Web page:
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Signs and symptoms

 

There are a range of different signs and symptoms that your child or loved one might experience, beyond problems with their vision. These vary because of the number of diseases that are included in the term inherited retinal dystrophy.
Some of the ocular signs to look out for that can suggest your child or loved one might have a problem with their vision and that can prompt a doctor to arrange further tests are:

 Cartoon illustration of a woman and a young black girl high-fiving

In babies and young children

  • Nystagmus (uncontrolled eye movements)1
  • Photophobia (sensitivity to light)1,2
  • Poking or rubbing of the eyes1
  • Problems with hearing and balance (mostly associated with Usher syndrome)3
Cartoon illustration of a woman sat on an armchair, reading a book.

In older children and teenagers

  • Difficulty reading and seeing things  at a distance
  • Loss of visual acuity2
  • Night blindness (nyctalopia) or problems seeing in dim or low light1,2
  • Slow eye response when switching from bright to dim light

 

In children and adolescents, signs of a potential issue with vision can show up in other ways:

ADHD

Difficulty paying attention that may seem like ADHD (attention deficit hyperactivity disorder)4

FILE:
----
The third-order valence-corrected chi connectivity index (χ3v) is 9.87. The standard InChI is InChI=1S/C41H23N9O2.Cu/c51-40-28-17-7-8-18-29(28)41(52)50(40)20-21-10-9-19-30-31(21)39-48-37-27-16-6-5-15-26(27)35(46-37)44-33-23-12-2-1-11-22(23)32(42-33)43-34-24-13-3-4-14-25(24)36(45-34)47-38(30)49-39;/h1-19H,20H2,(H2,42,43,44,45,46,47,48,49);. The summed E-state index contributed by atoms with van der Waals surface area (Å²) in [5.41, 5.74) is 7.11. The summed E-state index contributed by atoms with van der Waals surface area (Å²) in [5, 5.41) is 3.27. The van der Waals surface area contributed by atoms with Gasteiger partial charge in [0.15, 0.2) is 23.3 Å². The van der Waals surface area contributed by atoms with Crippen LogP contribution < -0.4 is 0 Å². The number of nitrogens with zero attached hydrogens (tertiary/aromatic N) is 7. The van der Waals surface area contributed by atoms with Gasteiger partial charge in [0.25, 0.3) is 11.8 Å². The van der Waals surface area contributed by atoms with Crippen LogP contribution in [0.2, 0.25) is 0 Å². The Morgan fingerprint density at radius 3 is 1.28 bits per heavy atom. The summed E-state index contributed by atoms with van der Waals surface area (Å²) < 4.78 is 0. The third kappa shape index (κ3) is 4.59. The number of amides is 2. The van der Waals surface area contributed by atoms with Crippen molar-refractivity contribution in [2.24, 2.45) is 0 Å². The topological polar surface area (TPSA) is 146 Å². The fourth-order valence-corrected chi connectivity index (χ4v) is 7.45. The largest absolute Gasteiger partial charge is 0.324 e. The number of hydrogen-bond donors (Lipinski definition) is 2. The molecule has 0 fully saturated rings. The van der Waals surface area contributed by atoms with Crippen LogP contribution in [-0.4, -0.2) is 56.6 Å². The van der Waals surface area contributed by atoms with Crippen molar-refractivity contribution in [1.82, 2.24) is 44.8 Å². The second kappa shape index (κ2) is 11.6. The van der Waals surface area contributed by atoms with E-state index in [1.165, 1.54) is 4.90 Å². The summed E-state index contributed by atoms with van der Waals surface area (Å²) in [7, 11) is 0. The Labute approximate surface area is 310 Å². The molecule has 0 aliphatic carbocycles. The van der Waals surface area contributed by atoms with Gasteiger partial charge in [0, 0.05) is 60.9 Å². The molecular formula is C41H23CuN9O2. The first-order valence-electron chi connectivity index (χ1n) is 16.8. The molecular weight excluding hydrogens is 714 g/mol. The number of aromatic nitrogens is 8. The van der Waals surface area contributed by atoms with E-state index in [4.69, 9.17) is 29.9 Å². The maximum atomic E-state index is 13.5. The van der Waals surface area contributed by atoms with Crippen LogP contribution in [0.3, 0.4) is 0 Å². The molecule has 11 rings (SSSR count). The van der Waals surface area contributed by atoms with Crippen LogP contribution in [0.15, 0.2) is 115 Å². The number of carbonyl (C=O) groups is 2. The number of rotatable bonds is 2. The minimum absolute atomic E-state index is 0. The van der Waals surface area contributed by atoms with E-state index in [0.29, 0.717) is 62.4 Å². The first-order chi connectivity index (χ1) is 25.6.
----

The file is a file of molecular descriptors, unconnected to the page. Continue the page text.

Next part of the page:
book

Avoiding reading or losing place when reading4

 

chat

Complaints of eye discomfort or tiredness4

 

eye

Frequent eye rubbing or blinking4

 

This video gives an idea of what it can be like to live with an IRD, to care for someone who has it and also highlights some of the symptoms

How is IRD diagnosed?

Receiving a diagnosis for an IRD can be daunting for both you and your loved one, but knowing the process of a diagnosis is important in understanding your options.

There are two types of diagnosis for IRD: clinical diagnosis and genetic (or molecular) diagnosis.5

Clinical diagnosis

A clinical diagnosis is made based on the signs and symptoms on display as well as tests done in the doctor’s office. It is an assessment of whether a person has an IRD and, if so, what type. It might involve a number of different clinical tests carried out by a doctor or ophthalmologist. Some of these tests are outlined in more detail below.6

chart

Genetic diagnosis

A genetic diagnosis is where genetic testing is used to find out exactly what gene mutation is causing an IRD. It’s used to validate and confirm the clinical diagnosis and find out exactly what is wrong. Not all of the mutations that cause IRD have been identified yet, but a large proportion have, and a genetic test should be able to tell you more and help inform the management of your child or loved one’s IRD.7,8

dna

This video features a patient and her family discovering the symptoms and diagnosis of IRD. The family shares reasons for pursuing a genetic test and details their life after the diagnosis.

Clinical tests for IRD

Beyond normal sight tests, there are a number of different tests that a doctor or ophthalmologist might carry out to identify IRD and get more information.

  • Visual field testing: Uses a machine to check how much of the peripheral vision has been affected. This is non-invasive and involves the person indicating when they see a given stimulus, such as a flashing light.9
  • Retinal imaging: Uses a special camera to take images of the back of the eye including small structures and any abnormalities.10 This can be used to confirm a suspected clinical diagnosis and help guide further testing.